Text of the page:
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PGA Tour should have suspended Patrick Reed, too

Player and caddie act as a team, so discipline should have been meted out to Patrick Reed and bagman Kessler Karain in Presidents Cup

The PGA Tour did not go far enough in suspending Patrick Reed’s caddie, Kessler Karain, for the Presidents Cup singles matches.

This assumes that the spectator who was shoved by Karain was behind the ropes and sufficient walkway existed that the player/caddie could walk far-enough away from spectators.

The player and his/her caddie are a pair competing to win a tournament or a match. They strategize the round and make tactical decisions on every shot.

To raise the penalty of bad behavior, regardless of who caused the infraction, both the pro and the caddie should be suspended for the same length of time. Yes, this would mean that instead of a full slate of singles matches, the U.S. team would forfeit a match and a point at the start. If Reed had been suspended with Karain and the U.S. forfeited the singles point that Reed eventually won, the result would have been a two-point swing and a 14-14 tie.

This would elevate the penalty for bad behavior. The pro is responsible for the duo's performance and behavior.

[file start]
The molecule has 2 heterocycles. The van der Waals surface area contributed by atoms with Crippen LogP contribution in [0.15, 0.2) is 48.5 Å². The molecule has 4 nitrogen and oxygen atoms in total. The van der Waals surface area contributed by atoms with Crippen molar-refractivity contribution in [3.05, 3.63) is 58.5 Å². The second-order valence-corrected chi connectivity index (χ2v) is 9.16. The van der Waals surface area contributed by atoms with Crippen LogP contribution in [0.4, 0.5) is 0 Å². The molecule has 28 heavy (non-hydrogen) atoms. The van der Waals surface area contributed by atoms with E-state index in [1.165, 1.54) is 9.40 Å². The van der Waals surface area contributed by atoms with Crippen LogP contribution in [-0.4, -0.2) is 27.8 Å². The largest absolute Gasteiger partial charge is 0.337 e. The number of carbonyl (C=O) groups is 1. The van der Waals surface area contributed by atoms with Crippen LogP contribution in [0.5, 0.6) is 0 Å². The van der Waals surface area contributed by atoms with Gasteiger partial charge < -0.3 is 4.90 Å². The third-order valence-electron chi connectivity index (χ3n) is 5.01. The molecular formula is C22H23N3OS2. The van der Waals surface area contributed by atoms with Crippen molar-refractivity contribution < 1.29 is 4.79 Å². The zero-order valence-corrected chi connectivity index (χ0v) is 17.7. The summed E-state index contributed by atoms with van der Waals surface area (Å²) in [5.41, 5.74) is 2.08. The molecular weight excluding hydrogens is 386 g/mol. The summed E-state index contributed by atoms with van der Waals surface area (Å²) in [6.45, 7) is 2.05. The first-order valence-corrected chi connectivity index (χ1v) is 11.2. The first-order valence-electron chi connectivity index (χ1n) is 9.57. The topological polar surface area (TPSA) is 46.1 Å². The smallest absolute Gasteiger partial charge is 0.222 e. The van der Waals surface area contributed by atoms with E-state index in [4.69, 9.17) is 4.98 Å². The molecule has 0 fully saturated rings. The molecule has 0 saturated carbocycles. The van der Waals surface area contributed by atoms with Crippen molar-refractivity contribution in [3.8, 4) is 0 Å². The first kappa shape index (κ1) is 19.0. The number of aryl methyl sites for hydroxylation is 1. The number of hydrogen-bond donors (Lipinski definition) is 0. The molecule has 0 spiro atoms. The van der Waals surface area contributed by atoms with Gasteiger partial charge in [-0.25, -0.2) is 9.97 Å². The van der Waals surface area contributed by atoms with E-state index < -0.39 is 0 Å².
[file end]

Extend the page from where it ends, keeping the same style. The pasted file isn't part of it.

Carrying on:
Bill Martin
Quitman, Texas

‘Corporate sponsorship at its very worst’
I couldn’t agree more with reader Lou Body about the ads surrounding the televising of the Presidents Cup (“From the Morning Read inbox,” Dec. 13).

This is one of my pet peeves, but this telecast truly takes the cake. Just because the ads have a small, silent insert of the event doesn’t make it easier to follow. This is corporate sponsorship at its very worst.

People who watch these ads are more likely to be turned off by them and not create the favorable feelings for the companies that are advertising. What a shame, as the event looks like great television for golf fans.

It’s a similar mindset that allows a player who clearly is unable to take responsibility for his actions that are directly against the rules and the spirit of the game.

Once again, what a shame that it impacts the entire team and the outcome of the event, which has become largely irrelevant as a result of the shambles.

Paul Sunderland
Los Angeles

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